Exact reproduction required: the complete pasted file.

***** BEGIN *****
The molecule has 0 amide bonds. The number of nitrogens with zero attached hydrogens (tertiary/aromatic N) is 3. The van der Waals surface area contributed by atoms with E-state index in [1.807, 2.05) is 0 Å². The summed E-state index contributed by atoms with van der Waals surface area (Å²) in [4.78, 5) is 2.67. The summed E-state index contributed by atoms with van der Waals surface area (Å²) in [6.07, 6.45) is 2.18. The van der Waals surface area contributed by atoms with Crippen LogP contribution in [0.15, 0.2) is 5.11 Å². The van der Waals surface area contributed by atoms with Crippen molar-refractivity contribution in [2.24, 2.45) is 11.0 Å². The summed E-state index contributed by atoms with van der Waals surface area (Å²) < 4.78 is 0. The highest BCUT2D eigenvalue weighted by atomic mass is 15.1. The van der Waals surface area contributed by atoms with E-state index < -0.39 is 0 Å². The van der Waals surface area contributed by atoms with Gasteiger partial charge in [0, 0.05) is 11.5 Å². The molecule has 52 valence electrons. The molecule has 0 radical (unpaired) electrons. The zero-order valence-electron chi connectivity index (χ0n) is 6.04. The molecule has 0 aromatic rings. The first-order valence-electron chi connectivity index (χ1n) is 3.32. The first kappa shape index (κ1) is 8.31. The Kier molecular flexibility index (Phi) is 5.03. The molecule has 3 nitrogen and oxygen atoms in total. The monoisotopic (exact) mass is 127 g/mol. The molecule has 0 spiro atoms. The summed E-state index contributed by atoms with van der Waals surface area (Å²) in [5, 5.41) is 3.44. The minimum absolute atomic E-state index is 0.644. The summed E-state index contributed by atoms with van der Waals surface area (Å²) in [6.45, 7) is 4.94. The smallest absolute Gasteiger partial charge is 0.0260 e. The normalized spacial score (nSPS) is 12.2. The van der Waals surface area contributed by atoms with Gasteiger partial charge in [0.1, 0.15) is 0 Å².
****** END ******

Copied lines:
The molecule has 0 amide bonds. The number of nitrogens with zero attached hydrogens (tertiary/aromatic N) is 3. The van der Waals surface area contributed by atoms with E-state index in [1.807, 2.05) is 0 Å². The summed E-state index contributed by atoms with van der Waals surface area (Å²) in [4.78, 5) is 2.67. The summed E-state index contributed by atoms with van der Waals surface area (Å²) in [6.07, 6.45) is 2.18. The van der Waals surface area contributed by atoms with Crippen LogP contribution in [0.15, 0.2) is 5.11 Å². The van der Waals surface area contributed by atoms with Crippen molar-refractivity contribution in [2.24, 2.45) is 11.0 Å². The summed E-state index contributed by atoms with van der Waals surface area (Å²) < 4.78 is 0. The highest BCUT2D eigenvalue weighted by atomic mass is 15.1. The van der Waals surface area contributed by atoms with E-state index < -0.39 is 0 Å². The van der Waals surface area contributed by atoms with Gasteiger partial charge in [0, 0.05) is 11.5 Å². The molecule has 52 valence electrons. The molecule has 0 radical (unpaired) electrons. The zero-order valence-electron chi connectivity index (χ0n) is 6.04. The molecule has 0 aromatic rings. The first-order valence-electron chi connectivity index (χ1n) is 3.32. The first kappa shape index (κ1) is 8.31. The Kier molecular flexibility index (Phi) is 5.03. The molecule has 3 nitrogen and oxygen atoms in total. The monoisotopic (exact) mass is 127 g/mol. The molecule has 0 spiro atoms. The summed E-state index contributed by atoms with van der Waals surface area (Å²) in [5, 5.41) is 3.44. The minimum absolute atomic E-state index is 0.644. The summed E-state index contributed by atoms with van der Waals surface area (Å²) in [6.45, 7) is 4.94. The smallest absolute Gasteiger partial charge is 0.0260 e. The normalized spacial score (nSPS) is 12.2. The van der Waals surface area contributed by atoms with Gasteiger partial charge in [0.1, 0.15) is 0 Å².